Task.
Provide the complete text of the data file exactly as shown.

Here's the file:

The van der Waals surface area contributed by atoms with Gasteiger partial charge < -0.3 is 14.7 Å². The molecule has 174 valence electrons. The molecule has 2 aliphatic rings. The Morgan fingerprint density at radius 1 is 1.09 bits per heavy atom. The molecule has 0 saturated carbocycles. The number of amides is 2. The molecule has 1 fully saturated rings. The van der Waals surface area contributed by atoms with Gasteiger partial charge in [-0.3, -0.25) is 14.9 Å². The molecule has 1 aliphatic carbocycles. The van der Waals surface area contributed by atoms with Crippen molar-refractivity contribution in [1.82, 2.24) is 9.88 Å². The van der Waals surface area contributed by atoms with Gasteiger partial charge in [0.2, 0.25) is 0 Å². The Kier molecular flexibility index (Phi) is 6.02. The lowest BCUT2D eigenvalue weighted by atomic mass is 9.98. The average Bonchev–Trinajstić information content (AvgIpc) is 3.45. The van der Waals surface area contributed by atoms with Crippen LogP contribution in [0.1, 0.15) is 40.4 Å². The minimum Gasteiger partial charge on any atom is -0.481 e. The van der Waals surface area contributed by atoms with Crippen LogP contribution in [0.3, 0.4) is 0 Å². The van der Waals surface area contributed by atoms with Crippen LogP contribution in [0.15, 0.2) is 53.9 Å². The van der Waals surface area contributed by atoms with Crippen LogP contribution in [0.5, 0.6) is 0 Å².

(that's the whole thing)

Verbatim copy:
The van der Waals surface area contributed by atoms with Gasteiger partial charge < -0.3 is 14.7 Å². The molecule has 174 valence electrons. The molecule has 2 aliphatic rings. The Morgan fingerprint density at radius 1 is 1.09 bits per heavy atom. The molecule has 0 saturated carbocycles. The number of amides is 2. The molecule has 1 fully saturated rings. The van der Waals surface area contributed by atoms with Gasteiger partial charge in [-0.3, -0.25) is 14.9 Å². The molecule has 1 aliphatic carbocycles. The van der Waals surface area contributed by atoms with Crippen molar-refractivity contribution in [1.82, 2.24) is 9.88 Å². The van der Waals surface area contributed by atoms with Gasteiger partial charge in [0.2, 0.25) is 0 Å². The Kier molecular flexibility index (Phi) is 6.02. The lowest BCUT2D eigenvalue weighted by atomic mass is 9.98. The average Bonchev–Trinajstić information content (AvgIpc) is 3.45. The van der Waals surface area contributed by atoms with Crippen LogP contribution in [0.1, 0.15) is 40.4 Å². The minimum Gasteiger partial charge on any atom is -0.481 e. The van der Waals surface area contributed by atoms with Crippen LogP contribution in [0.3, 0.4) is 0 Å². The van der Waals surface area contributed by atoms with Crippen LogP contribution in [0.15, 0.2) is 53.9 Å². The van der Waals surface area contributed by atoms with Crippen LogP contribution in [0.5, 0.6) is 0 Å².